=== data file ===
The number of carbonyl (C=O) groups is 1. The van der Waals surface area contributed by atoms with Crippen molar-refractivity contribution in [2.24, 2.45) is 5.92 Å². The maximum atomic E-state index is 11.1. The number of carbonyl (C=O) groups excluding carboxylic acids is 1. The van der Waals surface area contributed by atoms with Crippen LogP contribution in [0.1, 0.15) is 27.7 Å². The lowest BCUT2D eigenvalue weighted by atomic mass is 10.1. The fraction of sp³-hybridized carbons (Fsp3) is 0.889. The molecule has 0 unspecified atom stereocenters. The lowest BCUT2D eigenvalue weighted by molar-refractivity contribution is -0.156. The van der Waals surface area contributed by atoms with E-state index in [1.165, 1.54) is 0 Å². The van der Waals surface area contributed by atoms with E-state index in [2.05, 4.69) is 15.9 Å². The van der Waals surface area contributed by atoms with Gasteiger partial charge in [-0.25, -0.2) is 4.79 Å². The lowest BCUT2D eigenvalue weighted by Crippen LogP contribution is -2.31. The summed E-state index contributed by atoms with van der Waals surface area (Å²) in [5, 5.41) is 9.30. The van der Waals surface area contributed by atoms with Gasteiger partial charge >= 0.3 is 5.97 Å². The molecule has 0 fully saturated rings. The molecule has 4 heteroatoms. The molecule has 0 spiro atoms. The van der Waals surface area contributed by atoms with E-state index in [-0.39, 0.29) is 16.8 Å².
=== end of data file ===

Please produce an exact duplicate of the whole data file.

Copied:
The number of carbonyl (C=O) groups is 1. The van der Waals surface area contributed by atoms with Crippen molar-refractivity contribution in [2.24, 2.45) is 5.92 Å². The maximum atomic E-state index is 11.1. The number of carbonyl (C=O) groups excluding carboxylic acids is 1. The van der Waals surface area contributed by atoms with Crippen LogP contribution in [0.1, 0.15) is 27.7 Å². The lowest BCUT2D eigenvalue weighted by atomic mass is 10.1. The fraction of sp³-hybridized carbons (Fsp3) is 0.889. The molecule has 0 unspecified atom stereocenters. The lowest BCUT2D eigenvalue weighted by molar-refractivity contribution is -0.156. The van der Waals surface area contributed by atoms with E-state index in [1.165, 1.54) is 0 Å². The van der Waals surface area contributed by atoms with E-state index in [2.05, 4.69) is 15.9 Å². The van der Waals surface area contributed by atoms with Gasteiger partial charge in [-0.25, -0.2) is 4.79 Å². The lowest BCUT2D eigenvalue weighted by Crippen LogP contribution is -2.31. The summed E-state index contributed by atoms with van der Waals surface area (Å²) in [5, 5.41) is 9.30. The van der Waals surface area contributed by atoms with Gasteiger partial charge >= 0.3 is 5.97 Å². The molecule has 0 fully saturated rings. The molecule has 4 heteroatoms. The molecule has 0 spiro atoms. The van der Waals surface area contributed by atoms with E-state index in [-0.39, 0.29) is 16.8 Å².